We live in the suburbia of Western Massachusetts, but it is not unusual to see wild animals wandering nearby. The influx of new homes on what used to be forest lands and open space has pushed animals into contact with humans on a regular basis. We have bears regularly traipsing through our backyard. Deer often wander into our neighbor’s large side yard. I won’t get into the mice that try to set up shop in our basement, except to say it is a season-long struggle to keep them out.

But a moose? Not so often. The last time I saw a moose in our Western Massachusetts neighborhood was many years ago, when I was taking a walk with my two older sons (who were much younger than they are now) and we came upon a mother and child moose in small dingle around the corner. We were startled. They were startled. They took off. We just gawked.

Did you know moose, with its lanky legs and odd-shaped torso, can run pretty fast? I know that now.

So, the other day, as I was driving my son to his clerk job at the family-owned grocery story, we were noticing a lot of cars on the side of the main road. Uh oh. I thought it was an accident. But it turns out, a moose was standing there, in the meadow off the road, watching the people watching it (they had phones out; he didn’t). It was a fairly large moose, just staring out. A few police cars were nearby, to protect the people as much the moose.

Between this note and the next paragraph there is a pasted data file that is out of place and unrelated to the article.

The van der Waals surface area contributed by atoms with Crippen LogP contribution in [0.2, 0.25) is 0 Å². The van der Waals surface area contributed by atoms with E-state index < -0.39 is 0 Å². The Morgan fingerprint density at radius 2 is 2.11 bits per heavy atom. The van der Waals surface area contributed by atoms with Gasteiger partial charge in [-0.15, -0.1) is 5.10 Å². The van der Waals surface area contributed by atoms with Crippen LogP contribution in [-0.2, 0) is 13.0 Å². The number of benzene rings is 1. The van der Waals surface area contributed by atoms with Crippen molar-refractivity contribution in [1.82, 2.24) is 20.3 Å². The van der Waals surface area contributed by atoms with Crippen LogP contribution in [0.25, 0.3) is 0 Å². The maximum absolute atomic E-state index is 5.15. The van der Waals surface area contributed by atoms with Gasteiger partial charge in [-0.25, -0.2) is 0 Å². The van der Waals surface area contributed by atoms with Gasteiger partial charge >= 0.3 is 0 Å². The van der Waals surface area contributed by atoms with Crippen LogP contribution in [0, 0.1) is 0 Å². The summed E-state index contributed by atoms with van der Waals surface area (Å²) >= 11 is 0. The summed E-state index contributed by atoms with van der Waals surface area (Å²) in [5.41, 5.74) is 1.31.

On the way home from dropping my son off, the moose was still there, but had moved to the further side of the field, and was now munching on the leaves of a tree. More people were stopped, and traffic crawled. I got home and told my middle son to get on his bike and drive down the street to see the moose.

“And take your camera!”

He did, and he did, and the picture above is the best that he could get. The moose had moved deeper into the field, and by the time I went out again about 30 minutes later, the moose was gone, as was all of the traffic. I went to get my youngest son from baseball practice, and he would not believe me that a moose was in our neighborhood.

“It was not.”

“It was. It’s true.”

“Dad!”

“Really! A moose!”

Luckily, my other son backed me up. And he had photographic evidence.

Peace (along the moose tracks),
Kevin

Slice of Life: A Little Bit Goes a Long Way

(This is a piece for Slice of Life, a weekly community writing adventure with Two Writing Teachers.)

FREE E-BOOKS FOR YOU!